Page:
Another factor adding to our current level of fear and anxiety is politics, says Gill. “Politicians often try to win support by convincing voters that they are in great danger. The solution, they say, is to put them in power. The current election cycle political debate issues include terrorism, mass shootings and police misconduct, as well as other fears about educational debt, stagnant wages and immigration.
“You can’t laugh and be afraid at the same time—of anything. If you’re laughing, I defy you to be afraid.”—Stephen Colbert
O’Hea backs up Gill’s thinking. “We are living in an age of fear,” she says. “Because of our technology, we can’t get away from people and events that scare us. We live in a heightened sense of anxiety, something our bodies are not wired to withstand. Early man had real things to be afraid of, like being chased by a bear. But he was not reminded about that bear 24/7 on a live feed. When we constantly see images and read about bad things happening in the world, we think the likelihood of these things happening to us is increased, and the more we think it could happen to us.” Many experts say that if you want to avoid feeling anxious about the world, don’t watch the nightly news. Try a comedy show instead!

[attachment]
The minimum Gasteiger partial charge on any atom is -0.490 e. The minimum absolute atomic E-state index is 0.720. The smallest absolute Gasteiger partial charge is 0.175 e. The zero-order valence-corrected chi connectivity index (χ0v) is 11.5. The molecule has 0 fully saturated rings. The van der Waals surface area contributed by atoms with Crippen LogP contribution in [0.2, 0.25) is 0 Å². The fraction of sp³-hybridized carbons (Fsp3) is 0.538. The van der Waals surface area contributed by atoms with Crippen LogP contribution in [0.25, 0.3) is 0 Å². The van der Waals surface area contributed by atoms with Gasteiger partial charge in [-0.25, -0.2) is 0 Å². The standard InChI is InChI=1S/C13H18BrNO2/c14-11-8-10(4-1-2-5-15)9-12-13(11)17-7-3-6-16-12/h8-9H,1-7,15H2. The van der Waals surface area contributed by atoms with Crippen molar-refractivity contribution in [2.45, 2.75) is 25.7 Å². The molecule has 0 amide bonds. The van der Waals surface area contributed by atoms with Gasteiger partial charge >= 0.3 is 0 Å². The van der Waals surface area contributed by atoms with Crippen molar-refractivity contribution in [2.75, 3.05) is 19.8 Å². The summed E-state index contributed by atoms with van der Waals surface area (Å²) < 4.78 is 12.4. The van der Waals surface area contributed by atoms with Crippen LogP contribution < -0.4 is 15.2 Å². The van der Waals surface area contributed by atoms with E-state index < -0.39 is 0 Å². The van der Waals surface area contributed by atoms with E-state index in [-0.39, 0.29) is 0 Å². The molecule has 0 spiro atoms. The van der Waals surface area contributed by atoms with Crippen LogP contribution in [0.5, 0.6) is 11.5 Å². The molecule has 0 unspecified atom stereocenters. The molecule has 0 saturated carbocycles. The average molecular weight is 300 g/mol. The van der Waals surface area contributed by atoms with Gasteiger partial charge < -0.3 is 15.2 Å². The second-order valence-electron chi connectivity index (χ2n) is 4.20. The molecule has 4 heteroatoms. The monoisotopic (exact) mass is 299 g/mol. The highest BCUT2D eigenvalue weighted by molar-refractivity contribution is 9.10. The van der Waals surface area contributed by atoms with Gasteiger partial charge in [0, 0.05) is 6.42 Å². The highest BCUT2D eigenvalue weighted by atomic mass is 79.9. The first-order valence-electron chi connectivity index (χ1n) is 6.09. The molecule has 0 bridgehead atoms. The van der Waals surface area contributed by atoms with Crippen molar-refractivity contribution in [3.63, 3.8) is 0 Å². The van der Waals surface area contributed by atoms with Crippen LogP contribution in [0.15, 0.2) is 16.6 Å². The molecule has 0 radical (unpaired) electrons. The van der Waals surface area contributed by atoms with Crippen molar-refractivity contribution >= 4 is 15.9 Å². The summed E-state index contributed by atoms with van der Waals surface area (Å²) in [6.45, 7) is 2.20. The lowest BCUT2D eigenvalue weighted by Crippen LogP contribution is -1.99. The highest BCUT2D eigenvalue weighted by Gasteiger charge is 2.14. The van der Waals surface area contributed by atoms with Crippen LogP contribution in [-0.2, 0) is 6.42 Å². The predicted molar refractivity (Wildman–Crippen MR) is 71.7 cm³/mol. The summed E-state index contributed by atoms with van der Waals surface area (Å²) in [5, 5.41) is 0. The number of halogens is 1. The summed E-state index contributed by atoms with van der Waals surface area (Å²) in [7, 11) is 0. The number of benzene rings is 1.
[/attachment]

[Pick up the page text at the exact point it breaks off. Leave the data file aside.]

“I learned that courage was not the absence of fear, but the triumph over it. The brave man is not he who does not feel afraid, but he who conquers that fear.”—Nelson Mandela
Of course, terrible things do happen in our world, and there are many real dangers to be afraid of, but fear is not always what it seems. Sometimes it is an anxiety we can learn to control or an unsettling feeling we can harness as a positive motivator. This is what Fr. Gribble believes. “The healthy fear that David had for Goliath allowed him to find an innovative way to conquer the great Philistine champion (I Samuel 17:31-51). This fear helped him to conquer the odds. Let us be so inspired, to use fear productively, finding our way to achieve great things as we build the kingdom of God in our world.”